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We just got a major disaster: somebody made an uncontrolled update on the production database, and obviously, the backup process is not working since a long time, so we got a major data loss. A 40 millions rows table is now full of garbage.

Does anybody has an idea to restore the data? For example, a tool using filesystem recovery?

Facts:

  • ext3 fs (on Debian)
  • InnoDB engine (on Mysql 5.0)

Honestly, it's not the first major disaster in our company, but this one could easily be the last one. We usually come up with some idea to save the day, but this time, I'm really out of ideas. Clusterf*ck...

Edit: the problem occurred after an update statement without where. Problem is, th problem happened between monday afternoon and tuersday morning (France time), and was only discovered today, for various reasons (the application offers a synchronization tool, so new data is inserted with the now missing data, but a foreign key in another table is now completly broken). So actually, almost all rows in the table (except the newly inserted) contains the same data (except the id column).

About ibdata* and ib_logfile*, I stopped the replicated server, so they stay as they are now. I can't stop the database on the main server to copy the files.

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migrated from stackoverflow.com Jan 26 '11 at 20:24

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This needs more info. What kind of garbage is in the table - extra rows, or physically broken data? What exactly happened? What kind of recovery do you need to happen? This may be better off on serverfault.com, I'll vote to migrate. –  Pekka 웃 Jan 26 '11 at 20:20
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Did you have binary logging enabled? It'll have every query executed from the start of the log to "now". You can extract/replay the log up to when the bad update was done and rebuild from that. –  Marc B Jan 26 '11 at 20:20
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Before you do anything else, stop MySQL and copy the whole database folder somewhere else, especially ibdata* and ib_logfile*. –  Quassnoi Jan 26 '11 at 20:22

1 Answer 1

up vote 4 down vote accepted

2 hours and no answers? I think that could just be because nobody is willing to break the news to you.

Do you have a good copy of the data anywhere at all (even one that's a month or two old)? If no, then you're SOL I'm afraid. You've made some allusions to a synchronised copy of the database, so if the synchronisation was taken down before the bad UPDATE statement was executed, you will need to create a statement to update Source A with Source B's data for that table.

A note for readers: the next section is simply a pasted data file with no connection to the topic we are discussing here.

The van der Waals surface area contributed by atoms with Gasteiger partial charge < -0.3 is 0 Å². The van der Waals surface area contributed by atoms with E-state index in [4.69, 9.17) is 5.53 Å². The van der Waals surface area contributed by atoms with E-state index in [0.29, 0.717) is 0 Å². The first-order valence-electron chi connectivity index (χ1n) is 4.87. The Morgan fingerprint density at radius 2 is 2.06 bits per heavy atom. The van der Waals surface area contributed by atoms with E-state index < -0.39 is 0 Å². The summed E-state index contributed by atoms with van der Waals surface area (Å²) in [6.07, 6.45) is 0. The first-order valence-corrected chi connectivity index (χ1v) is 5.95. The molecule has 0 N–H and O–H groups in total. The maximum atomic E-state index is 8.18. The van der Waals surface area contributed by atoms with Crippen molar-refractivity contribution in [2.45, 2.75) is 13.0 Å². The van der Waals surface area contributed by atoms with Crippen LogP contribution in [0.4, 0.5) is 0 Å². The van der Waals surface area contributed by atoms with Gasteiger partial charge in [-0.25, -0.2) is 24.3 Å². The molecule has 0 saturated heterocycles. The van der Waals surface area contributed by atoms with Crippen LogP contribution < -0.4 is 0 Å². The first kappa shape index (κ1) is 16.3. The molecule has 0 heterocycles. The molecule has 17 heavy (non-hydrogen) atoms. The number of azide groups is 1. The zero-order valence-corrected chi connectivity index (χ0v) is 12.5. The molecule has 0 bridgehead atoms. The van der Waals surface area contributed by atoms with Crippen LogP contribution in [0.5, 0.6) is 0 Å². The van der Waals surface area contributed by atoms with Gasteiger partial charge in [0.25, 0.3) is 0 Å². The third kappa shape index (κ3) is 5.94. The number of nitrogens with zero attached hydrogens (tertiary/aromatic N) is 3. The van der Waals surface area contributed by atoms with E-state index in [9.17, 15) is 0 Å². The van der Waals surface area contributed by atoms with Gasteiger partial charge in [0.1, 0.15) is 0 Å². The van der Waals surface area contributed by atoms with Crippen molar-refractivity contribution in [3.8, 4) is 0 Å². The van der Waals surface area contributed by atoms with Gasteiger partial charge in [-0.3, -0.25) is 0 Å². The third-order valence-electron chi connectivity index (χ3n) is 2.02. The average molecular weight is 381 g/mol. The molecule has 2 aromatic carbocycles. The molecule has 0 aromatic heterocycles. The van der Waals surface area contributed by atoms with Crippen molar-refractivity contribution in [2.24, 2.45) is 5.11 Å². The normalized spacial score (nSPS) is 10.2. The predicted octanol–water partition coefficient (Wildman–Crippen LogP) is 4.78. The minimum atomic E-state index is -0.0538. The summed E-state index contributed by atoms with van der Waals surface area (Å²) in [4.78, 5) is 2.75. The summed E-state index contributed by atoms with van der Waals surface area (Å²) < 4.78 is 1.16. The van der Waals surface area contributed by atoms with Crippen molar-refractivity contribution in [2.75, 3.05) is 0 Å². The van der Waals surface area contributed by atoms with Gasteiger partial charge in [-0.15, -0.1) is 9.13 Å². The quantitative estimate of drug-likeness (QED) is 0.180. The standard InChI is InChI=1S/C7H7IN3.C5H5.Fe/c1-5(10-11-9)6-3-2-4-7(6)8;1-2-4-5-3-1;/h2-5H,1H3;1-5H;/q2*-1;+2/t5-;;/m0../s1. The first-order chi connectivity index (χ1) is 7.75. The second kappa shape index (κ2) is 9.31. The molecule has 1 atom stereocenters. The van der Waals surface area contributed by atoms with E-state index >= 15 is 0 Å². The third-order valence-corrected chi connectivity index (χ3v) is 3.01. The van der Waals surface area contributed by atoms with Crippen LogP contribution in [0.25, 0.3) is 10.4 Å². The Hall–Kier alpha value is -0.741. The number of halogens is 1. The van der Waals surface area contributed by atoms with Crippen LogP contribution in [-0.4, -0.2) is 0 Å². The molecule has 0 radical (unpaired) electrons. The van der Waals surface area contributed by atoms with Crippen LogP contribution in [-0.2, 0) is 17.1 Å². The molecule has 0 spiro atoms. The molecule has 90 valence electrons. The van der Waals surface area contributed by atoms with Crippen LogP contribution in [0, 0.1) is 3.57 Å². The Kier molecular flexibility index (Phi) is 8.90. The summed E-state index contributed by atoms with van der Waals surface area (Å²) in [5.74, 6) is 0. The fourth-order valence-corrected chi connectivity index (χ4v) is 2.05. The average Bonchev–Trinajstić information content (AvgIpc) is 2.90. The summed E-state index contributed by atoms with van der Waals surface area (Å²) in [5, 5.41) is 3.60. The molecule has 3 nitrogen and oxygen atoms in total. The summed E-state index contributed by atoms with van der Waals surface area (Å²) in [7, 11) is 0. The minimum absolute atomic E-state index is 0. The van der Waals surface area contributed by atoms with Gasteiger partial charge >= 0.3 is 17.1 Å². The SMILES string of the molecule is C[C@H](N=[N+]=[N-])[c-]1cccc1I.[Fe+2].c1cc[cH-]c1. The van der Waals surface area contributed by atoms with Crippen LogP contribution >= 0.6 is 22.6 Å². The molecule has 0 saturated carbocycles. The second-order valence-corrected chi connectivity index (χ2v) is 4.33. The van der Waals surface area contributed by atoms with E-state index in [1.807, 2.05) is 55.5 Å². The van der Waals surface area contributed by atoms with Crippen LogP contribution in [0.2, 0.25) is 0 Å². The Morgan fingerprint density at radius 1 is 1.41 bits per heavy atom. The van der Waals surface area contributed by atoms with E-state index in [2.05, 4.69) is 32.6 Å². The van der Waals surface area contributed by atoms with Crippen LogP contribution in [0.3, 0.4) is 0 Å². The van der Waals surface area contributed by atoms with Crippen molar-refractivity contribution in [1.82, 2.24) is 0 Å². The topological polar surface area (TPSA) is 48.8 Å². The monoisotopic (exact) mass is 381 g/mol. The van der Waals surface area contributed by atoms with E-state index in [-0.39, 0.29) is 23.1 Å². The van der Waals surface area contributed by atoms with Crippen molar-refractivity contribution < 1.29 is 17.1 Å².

(I had this once, with MSSQL and log shipping, and thankfully was able to stop the log shipping before the bad data was restored on Site B, and just did an UPDATE statement between the servers to undo my mistake).

As Marc B mentioned, if you have binary logging enabled (and the log hasn't been truncated) you might be able to recover some of the data by getting that log to be replayed (even if you have a reallllly old copy of the database, if your log is intact you'll be OK), but that can be a bit hit-and-miss.

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I think we were all waiting for a SQL hero to save the day. Other than that we are all biting our tongue about hiring a competent sysadmin to prevent business-killing disasters like this... copying data and auditing backups is not rocket science, it's just tedious and takes time :-/ –  DutchUncle Jan 26 '11 at 23:49
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... and some of us are trying really really hard not to point out the insanity of not having recent (and tested) backups, especially as this isn't the first disaster. –  John Gardeniers Jan 27 '11 at 2:28
    
Yeah... I deliberately chose not to mention that as it's just kinda rubbing salt into the wound –  Mark Henderson Jan 27 '11 at 2:29
    
I know, right? Problem is: way too short schedule, too much work for too few people. A backup system is normally running, but it was down without anybody noticing since like forever! On the good side, we will be able to recover a good slice of the data, thanks to the binary log. Things will probably turn out right, with some work. And, yes, this will be used as a major argument to improve things here. I'm repeating this since months, now. The boss will probably understand what I mean, now... :-) Thank you to all of you, guys! –  Alexis Dufrenoy Jan 27 '11 at 11:34

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